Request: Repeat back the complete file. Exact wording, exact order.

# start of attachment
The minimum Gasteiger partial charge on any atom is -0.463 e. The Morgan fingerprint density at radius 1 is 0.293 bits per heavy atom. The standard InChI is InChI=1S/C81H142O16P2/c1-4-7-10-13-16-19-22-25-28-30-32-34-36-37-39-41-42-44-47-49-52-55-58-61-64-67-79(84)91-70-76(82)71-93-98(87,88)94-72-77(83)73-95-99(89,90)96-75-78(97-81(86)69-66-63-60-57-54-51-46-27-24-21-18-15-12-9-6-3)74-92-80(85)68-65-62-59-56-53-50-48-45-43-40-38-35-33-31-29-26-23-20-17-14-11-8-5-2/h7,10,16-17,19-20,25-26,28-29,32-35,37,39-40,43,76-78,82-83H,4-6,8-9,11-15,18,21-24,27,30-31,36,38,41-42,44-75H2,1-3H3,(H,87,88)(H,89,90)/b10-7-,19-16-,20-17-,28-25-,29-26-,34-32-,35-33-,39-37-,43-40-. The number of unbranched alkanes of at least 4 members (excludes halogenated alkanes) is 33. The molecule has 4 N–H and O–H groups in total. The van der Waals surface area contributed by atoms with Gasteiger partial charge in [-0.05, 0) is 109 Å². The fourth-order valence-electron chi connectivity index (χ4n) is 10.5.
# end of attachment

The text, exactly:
The minimum Gasteiger partial charge on any atom is -0.463 e. The Morgan fingerprint density at radius 1 is 0.293 bits per heavy atom. The standard InChI is InChI=1S/C81H142O16P2/c1-4-7-10-13-16-19-22-25-28-30-32-34-36-37-39-41-42-44-47-49-52-55-58-61-64-67-79(84)91-70-76(82)71-93-98(87,88)94-72-77(83)73-95-99(89,90)96-75-78(97-81(86)69-66-63-60-57-54-51-46-27-24-21-18-15-12-9-6-3)74-92-80(85)68-65-62-59-56-53-50-48-45-43-40-38-35-33-31-29-26-23-20-17-14-11-8-5-2/h7,10,16-17,19-20,25-26,28-29,32-35,37,39-40,43,76-78,82-83H,4-6,8-9,11-15,18,21-24,27,30-31,36,38,41-42,44-75H2,1-3H3,(H,87,88)(H,89,90)/b10-7-,19-16-,20-17-,28-25-,29-26-,34-32-,35-33-,39-37-,43-40-. The number of unbranched alkanes of at least 4 members (excludes halogenated alkanes) is 33. The molecule has 4 N–H and O–H groups in total. The van der Waals surface area contributed by atoms with Gasteiger partial charge in [-0.05, 0) is 109 Å². The fourth-order valence-electron chi connectivity index (χ4n) is 10.5.